Product development has also been stepped up. Boots has always had a strong history of product development and its team developed Ibuprofen in 1969, and some own-brands such as Soltan and No7 go back to the 1930s.
No7 Protect & Perfect has been one of the recent outstanding stars. And part of its success is down to the teams working with independent bodies for product testing, and working closely with the marketing team.
The brand's hit on TV show Horizon led to shelves being cleared of Protect & Perfect in 2008 and the range has since been expanded. It has since gained further popularity due to an independent study by the University of Manchester.
Steph Franklin, product bank formulation manager, says Boots is unique in that 'we can get products to market quickly because we control manufacturing, packaging, marketing and have the retail stores'. The challenge now, she says, is to raise the bar again as 'Stefano wants every launch to be like Protect & Perfect now'.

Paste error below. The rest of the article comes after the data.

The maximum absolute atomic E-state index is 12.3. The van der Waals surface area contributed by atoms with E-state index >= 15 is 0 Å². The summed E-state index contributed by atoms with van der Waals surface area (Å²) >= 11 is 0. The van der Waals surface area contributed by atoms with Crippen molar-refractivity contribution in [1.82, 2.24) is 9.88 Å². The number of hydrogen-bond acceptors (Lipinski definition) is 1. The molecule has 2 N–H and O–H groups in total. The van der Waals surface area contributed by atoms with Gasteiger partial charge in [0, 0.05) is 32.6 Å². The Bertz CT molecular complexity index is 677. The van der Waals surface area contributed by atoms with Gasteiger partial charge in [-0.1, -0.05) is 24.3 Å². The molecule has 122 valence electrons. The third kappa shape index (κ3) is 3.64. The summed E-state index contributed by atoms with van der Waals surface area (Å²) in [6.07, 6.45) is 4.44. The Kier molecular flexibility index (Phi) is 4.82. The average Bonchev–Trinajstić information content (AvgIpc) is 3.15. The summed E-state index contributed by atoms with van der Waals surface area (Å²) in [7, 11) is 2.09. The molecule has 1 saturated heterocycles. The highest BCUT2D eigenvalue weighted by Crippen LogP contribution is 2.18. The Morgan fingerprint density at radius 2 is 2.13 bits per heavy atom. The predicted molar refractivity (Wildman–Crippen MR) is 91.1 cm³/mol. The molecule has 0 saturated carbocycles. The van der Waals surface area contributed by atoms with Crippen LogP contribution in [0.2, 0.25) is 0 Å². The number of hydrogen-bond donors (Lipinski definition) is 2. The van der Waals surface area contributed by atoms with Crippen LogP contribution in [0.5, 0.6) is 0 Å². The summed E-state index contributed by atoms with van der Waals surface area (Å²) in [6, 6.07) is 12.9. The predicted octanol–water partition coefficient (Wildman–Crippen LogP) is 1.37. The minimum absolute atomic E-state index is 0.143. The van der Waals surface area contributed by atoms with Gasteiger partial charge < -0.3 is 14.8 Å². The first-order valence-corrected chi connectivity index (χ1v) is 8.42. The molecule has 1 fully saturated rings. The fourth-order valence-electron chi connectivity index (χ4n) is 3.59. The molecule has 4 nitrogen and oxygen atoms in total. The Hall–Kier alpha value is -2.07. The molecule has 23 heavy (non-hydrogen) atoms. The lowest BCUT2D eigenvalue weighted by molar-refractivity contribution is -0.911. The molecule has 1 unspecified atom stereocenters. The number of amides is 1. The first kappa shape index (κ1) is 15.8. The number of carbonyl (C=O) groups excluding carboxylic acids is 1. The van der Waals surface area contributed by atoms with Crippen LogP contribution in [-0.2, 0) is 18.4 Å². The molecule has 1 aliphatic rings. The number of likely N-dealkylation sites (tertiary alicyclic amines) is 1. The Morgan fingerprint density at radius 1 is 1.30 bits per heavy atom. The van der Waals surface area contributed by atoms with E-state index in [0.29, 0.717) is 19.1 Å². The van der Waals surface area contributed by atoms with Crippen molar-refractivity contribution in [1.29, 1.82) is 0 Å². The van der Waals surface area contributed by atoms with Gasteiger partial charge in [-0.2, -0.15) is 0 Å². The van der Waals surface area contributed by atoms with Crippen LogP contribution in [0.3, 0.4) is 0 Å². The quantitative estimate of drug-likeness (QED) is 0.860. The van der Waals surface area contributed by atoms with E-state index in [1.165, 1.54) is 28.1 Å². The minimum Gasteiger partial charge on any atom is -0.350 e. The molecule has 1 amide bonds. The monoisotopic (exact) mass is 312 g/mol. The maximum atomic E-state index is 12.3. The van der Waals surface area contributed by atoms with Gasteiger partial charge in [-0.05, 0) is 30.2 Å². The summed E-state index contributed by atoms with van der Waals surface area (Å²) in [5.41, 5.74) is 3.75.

Contrary to what some may have expected at the time of the takeover, there is new life in the retailer - despite some of the inevitable changes. The campus may be steeped in history but Boots is shaping its business to secure its place in the future.